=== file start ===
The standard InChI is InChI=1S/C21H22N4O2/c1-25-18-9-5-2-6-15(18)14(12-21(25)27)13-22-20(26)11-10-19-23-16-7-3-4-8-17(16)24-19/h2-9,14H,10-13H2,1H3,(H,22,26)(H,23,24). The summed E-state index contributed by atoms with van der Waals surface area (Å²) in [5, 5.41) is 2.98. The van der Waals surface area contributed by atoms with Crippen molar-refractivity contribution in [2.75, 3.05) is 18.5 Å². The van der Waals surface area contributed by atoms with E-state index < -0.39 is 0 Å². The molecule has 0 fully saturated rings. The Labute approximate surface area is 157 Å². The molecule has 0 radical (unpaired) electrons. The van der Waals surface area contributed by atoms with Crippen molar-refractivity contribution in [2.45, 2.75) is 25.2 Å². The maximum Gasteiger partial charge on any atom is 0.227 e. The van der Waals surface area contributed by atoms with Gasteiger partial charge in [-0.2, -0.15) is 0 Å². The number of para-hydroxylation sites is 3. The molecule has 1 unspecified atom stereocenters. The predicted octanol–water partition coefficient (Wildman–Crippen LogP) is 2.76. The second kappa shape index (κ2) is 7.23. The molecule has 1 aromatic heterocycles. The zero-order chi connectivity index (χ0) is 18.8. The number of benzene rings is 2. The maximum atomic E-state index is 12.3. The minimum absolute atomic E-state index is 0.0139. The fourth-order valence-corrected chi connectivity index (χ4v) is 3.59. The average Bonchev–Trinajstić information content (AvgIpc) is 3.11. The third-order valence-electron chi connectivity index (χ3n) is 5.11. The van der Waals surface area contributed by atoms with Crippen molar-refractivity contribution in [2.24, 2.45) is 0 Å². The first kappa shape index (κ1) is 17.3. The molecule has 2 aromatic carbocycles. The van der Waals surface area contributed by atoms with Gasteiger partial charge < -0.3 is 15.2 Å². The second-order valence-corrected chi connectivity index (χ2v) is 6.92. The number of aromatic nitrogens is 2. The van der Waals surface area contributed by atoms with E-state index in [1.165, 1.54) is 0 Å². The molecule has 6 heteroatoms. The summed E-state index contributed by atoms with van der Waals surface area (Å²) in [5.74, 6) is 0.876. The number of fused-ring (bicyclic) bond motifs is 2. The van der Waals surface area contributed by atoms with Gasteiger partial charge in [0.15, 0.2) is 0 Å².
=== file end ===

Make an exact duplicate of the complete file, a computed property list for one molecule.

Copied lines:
The standard InChI is InChI=1S/C21H22N4O2/c1-25-18-9-5-2-6-15(18)14(12-21(25)27)13-22-20(26)11-10-19-23-16-7-3-4-8-17(16)24-19/h2-9,14H,10-13H2,1H3,(H,22,26)(H,23,24). The summed E-state index contributed by atoms with van der Waals surface area (Å²) in [5, 5.41) is 2.98. The van der Waals surface area contributed by atoms with Crippen molar-refractivity contribution in [2.75, 3.05) is 18.5 Å². The van der Waals surface area contributed by atoms with E-state index < -0.39 is 0 Å². The molecule has 0 fully saturated rings. The Labute approximate surface area is 157 Å². The molecule has 0 radical (unpaired) electrons. The van der Waals surface area contributed by atoms with Crippen molar-refractivity contribution in [2.45, 2.75) is 25.2 Å². The maximum Gasteiger partial charge on any atom is 0.227 e. The van der Waals surface area contributed by atoms with Gasteiger partial charge in [-0.2, -0.15) is 0 Å². The number of para-hydroxylation sites is 3. The molecule has 1 unspecified atom stereocenters. The predicted octanol–water partition coefficient (Wildman–Crippen LogP) is 2.76. The second kappa shape index (κ2) is 7.23. The molecule has 1 aromatic heterocycles. The zero-order chi connectivity index (χ0) is 18.8. The number of benzene rings is 2. The maximum atomic E-state index is 12.3. The minimum absolute atomic E-state index is 0.0139. The fourth-order valence-corrected chi connectivity index (χ4v) is 3.59. The average Bonchev–Trinajstić information content (AvgIpc) is 3.11. The third-order valence-electron chi connectivity index (χ3n) is 5.11. The van der Waals surface area contributed by atoms with Crippen molar-refractivity contribution in [2.24, 2.45) is 0 Å². The first kappa shape index (κ1) is 17.3. The molecule has 2 aromatic carbocycles. The van der Waals surface area contributed by atoms with Gasteiger partial charge < -0.3 is 15.2 Å². The second-order valence-corrected chi connectivity index (χ2v) is 6.92. The number of aromatic nitrogens is 2. The van der Waals surface area contributed by atoms with E-state index in [1.165, 1.54) is 0 Å². The molecule has 6 heteroatoms. The summed E-state index contributed by atoms with van der Waals surface area (Å²) in [5.74, 6) is 0.876. The number of fused-ring (bicyclic) bond motifs is 2. The van der Waals surface area contributed by atoms with Gasteiger partial charge in [0.15, 0.2) is 0 Å².